Local entrepreneurs are protecting Tirthan and its tributaries as an exclusive habitat for the trout. "We are against five-star resorts and hotels which have already ruined Manali, Shimla and other hill stations in the state," says Raju Bharti, who runs a home stay unit in Gushaini, about 7 km from the park.
From Soja in the Jhibhi valley to Gushaini in Tirthan valley, the locals have set up camping sites, small home stay units and guesthouses. But the park doesn't draw too many eco-tourists as it has not been popularised among nature lovers across the world.
"It will protect the biodiversity in the park and boost eco-tourism, but where is the government's blueprint?" asks Bharti.
The government had banned hydropower projects in Tirthan in 2005 to preserve Tirthan as a destination for trout angling. "The wildlife department has not invited us for talks," says Sandeep Kanwar, who runs camping sites in the Jhibhi valley.
The wildlife wing has set up a grid of 30 trap cameras to track the movement of animals and poachers, but not a single case was come to light. Poachers camp in the park's inspection huts and target rare animals and birds for their prized fur, feathers and meat during winter, when animals take a downward journey due to snow in the higher reaches, locals say.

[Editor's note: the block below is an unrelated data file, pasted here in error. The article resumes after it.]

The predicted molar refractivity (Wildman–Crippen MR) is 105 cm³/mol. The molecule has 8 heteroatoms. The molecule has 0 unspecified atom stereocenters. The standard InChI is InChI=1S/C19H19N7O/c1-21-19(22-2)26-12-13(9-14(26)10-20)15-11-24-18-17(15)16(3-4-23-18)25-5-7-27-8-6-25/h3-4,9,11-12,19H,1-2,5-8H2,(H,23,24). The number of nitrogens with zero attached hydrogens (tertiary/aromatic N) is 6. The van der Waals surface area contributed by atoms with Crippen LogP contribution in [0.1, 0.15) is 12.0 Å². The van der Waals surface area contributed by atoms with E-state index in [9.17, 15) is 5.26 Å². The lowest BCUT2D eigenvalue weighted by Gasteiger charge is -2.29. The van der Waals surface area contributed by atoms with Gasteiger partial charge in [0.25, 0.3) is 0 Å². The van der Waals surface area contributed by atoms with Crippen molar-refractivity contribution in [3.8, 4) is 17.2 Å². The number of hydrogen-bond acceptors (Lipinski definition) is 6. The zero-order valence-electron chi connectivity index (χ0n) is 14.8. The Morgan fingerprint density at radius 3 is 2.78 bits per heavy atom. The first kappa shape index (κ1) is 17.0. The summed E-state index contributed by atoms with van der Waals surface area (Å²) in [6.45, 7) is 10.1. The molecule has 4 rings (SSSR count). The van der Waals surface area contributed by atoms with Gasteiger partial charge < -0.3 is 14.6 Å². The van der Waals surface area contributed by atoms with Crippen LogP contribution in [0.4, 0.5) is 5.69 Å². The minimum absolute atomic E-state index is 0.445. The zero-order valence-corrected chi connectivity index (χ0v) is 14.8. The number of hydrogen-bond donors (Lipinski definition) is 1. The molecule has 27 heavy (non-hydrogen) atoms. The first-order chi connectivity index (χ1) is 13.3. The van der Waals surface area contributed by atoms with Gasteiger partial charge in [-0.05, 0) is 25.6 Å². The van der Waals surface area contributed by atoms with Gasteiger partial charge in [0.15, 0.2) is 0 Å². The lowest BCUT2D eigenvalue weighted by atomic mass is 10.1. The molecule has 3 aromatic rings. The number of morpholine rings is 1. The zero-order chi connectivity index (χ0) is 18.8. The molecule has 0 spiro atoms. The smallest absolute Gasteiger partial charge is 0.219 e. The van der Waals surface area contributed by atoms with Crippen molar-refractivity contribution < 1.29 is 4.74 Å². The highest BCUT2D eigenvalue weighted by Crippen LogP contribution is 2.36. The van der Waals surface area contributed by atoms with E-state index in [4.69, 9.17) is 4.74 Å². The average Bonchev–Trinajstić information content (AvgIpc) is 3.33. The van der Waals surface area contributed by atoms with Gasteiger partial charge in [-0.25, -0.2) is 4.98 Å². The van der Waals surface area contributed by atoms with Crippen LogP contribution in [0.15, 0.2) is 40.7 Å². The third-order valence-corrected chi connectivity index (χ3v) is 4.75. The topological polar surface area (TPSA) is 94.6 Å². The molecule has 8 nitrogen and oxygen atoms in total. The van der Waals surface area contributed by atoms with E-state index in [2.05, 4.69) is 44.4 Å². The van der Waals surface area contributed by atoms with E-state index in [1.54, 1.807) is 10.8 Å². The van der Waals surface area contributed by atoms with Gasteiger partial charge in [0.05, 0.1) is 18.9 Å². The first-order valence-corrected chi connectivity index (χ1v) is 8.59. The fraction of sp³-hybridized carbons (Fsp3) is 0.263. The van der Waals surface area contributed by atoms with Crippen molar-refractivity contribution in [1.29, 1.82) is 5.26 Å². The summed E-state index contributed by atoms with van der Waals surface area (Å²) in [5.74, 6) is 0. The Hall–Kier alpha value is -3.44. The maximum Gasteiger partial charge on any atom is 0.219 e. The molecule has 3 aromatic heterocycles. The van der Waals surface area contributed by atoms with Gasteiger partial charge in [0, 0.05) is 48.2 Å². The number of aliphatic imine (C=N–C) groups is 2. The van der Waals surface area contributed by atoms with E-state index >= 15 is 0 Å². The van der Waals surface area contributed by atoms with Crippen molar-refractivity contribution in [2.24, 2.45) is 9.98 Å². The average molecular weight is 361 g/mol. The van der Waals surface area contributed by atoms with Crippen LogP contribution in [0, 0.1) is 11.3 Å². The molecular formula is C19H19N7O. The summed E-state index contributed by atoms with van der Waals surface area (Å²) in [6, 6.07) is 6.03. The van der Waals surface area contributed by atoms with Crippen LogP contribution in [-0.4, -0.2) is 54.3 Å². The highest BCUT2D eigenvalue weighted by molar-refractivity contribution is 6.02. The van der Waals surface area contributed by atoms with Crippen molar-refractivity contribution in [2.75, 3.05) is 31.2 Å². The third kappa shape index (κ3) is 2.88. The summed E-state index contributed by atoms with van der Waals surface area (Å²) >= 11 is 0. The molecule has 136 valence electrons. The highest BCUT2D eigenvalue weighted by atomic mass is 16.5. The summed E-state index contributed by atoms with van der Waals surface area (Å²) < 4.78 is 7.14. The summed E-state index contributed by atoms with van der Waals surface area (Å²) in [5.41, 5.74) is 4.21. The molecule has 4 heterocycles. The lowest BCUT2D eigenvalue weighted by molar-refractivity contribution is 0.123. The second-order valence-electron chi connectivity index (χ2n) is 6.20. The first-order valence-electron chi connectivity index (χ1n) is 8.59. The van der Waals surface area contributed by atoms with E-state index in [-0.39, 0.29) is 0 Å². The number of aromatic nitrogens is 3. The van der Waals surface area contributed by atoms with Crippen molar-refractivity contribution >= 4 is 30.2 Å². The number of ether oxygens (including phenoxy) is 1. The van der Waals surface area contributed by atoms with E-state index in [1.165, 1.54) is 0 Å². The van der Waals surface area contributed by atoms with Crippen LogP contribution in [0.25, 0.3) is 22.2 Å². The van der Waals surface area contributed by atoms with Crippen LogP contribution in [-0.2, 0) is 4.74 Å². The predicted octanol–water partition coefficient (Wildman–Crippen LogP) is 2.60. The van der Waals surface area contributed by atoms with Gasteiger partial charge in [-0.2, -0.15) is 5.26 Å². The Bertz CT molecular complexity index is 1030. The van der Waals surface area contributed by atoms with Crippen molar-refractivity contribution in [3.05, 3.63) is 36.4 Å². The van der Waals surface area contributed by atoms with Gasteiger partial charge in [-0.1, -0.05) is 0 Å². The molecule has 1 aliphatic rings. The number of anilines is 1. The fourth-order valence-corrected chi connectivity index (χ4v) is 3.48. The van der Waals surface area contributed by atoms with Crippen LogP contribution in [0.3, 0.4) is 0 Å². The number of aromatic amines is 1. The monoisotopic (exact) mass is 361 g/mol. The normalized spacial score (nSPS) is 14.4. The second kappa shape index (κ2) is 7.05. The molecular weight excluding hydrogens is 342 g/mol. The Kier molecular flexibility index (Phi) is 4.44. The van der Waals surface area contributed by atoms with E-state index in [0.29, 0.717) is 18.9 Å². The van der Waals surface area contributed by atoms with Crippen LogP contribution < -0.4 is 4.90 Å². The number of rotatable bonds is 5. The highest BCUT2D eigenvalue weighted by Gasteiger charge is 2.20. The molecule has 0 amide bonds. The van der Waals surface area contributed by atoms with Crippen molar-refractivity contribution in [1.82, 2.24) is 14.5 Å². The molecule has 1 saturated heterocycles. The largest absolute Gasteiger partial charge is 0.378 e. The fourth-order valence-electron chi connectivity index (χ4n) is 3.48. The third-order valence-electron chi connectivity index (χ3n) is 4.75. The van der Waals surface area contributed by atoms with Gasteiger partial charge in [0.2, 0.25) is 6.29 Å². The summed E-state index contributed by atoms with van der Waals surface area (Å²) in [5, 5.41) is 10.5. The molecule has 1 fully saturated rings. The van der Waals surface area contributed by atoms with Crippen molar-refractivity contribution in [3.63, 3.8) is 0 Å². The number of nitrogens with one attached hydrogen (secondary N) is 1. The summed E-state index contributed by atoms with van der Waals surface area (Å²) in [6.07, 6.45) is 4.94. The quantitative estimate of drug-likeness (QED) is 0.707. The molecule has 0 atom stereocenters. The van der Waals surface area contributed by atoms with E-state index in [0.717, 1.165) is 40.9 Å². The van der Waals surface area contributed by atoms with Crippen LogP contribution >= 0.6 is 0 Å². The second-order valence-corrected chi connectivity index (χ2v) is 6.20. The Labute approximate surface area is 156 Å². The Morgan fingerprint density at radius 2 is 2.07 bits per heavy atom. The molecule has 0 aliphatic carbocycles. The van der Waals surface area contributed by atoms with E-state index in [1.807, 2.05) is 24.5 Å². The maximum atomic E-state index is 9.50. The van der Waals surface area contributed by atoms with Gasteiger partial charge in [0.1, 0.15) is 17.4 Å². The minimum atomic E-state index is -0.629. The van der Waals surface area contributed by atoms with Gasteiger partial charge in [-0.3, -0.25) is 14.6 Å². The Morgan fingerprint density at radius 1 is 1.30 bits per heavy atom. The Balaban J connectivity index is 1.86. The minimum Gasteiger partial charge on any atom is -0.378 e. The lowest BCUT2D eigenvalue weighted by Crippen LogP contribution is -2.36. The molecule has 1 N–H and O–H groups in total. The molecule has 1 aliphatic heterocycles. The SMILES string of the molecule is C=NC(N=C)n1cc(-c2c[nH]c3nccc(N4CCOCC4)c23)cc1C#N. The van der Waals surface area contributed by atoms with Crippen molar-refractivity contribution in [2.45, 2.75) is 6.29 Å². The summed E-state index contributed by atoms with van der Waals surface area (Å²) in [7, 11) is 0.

Though the park authorities claim that these species have increased their number over the years, they have no scientific data to support their claims.
The herbal mafia is allegedly having a free run. Promotion of medicinal plants among villagers remains on paper. Most funds are cornered by NGOs, societies and women self-help groups. Villagers get crumbs and are often hired by smugglers to collect herbs like naag chatri and patish.
Villagers strive hard for survival as NGOs and the park authorities have failed to reach out to them. Some dubious NGOs take tourists to the park area or the ecozone and earn 80 per cent profit, but nothing comes to the villagers. The park has collected about Rs 98 lakh since 2002 from the Medicinal Plants Board of India for the conservation and promotion of medicinal plants and herbs among villages in Sainj and Tirthan ranges.
The mafia is being run by herb collectors, many of who are from Nepal. Wildlife official Chandel says herbs have been planted in about 90 hectares with the help of NGOs. "The Biodiversity, Tourism and Community Advancement society brands its produce and sells them at its outlets. The ranges are open for collection as per the rights of villagers, but no case of smuggling has come to light recently," he says.
Rich gene pool